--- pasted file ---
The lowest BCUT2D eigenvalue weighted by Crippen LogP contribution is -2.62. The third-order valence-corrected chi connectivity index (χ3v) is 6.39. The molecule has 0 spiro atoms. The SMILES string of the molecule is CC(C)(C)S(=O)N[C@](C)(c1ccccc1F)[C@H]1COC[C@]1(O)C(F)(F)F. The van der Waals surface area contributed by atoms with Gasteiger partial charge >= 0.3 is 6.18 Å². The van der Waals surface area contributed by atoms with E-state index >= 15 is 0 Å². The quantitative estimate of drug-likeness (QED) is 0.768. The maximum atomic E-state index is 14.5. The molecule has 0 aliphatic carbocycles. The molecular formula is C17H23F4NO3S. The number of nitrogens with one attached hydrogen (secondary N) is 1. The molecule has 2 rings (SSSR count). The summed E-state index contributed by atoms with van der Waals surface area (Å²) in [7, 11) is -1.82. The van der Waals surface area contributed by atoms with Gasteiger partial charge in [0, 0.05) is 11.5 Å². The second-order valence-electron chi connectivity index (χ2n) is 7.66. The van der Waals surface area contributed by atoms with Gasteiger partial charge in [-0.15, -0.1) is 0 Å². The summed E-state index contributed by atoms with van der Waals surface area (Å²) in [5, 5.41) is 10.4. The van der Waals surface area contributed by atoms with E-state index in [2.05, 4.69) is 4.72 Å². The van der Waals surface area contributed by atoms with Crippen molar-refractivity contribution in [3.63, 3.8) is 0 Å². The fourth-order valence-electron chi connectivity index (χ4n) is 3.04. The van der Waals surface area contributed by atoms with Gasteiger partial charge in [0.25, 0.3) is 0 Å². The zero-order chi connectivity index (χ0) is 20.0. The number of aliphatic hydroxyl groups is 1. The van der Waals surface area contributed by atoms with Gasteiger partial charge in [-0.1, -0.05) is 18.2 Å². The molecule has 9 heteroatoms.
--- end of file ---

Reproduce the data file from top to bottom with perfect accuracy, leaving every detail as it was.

The lowest BCUT2D eigenvalue weighted by Crippen LogP contribution is -2.62. The third-order valence-corrected chi connectivity index (χ3v) is 6.39. The molecule has 0 spiro atoms. The SMILES string of the molecule is CC(C)(C)S(=O)N[C@](C)(c1ccccc1F)[C@H]1COC[C@]1(O)C(F)(F)F. The van der Waals surface area contributed by atoms with Gasteiger partial charge >= 0.3 is 6.18 Å². The van der Waals surface area contributed by atoms with E-state index >= 15 is 0 Å². The quantitative estimate of drug-likeness (QED) is 0.768. The maximum atomic E-state index is 14.5. The molecule has 0 aliphatic carbocycles. The molecular formula is C17H23F4NO3S. The number of nitrogens with one attached hydrogen (secondary N) is 1. The molecule has 2 rings (SSSR count). The summed E-state index contributed by atoms with van der Waals surface area (Å²) in [7, 11) is -1.82. The van der Waals surface area contributed by atoms with Gasteiger partial charge in [0, 0.05) is 11.5 Å². The second-order valence-electron chi connectivity index (χ2n) is 7.66. The van der Waals surface area contributed by atoms with Gasteiger partial charge in [-0.15, -0.1) is 0 Å². The summed E-state index contributed by atoms with van der Waals surface area (Å²) in [5, 5.41) is 10.4. The van der Waals surface area contributed by atoms with E-state index in [2.05, 4.69) is 4.72 Å². The van der Waals surface area contributed by atoms with Crippen molar-refractivity contribution in [3.63, 3.8) is 0 Å². The fourth-order valence-electron chi connectivity index (χ4n) is 3.04. The van der Waals surface area contributed by atoms with Gasteiger partial charge in [0.25, 0.3) is 0 Å². The zero-order chi connectivity index (χ0) is 20.0. The number of aliphatic hydroxyl groups is 1. The van der Waals surface area contributed by atoms with Gasteiger partial charge in [-0.1, -0.05) is 18.2 Å². The molecule has 9 heteroatoms.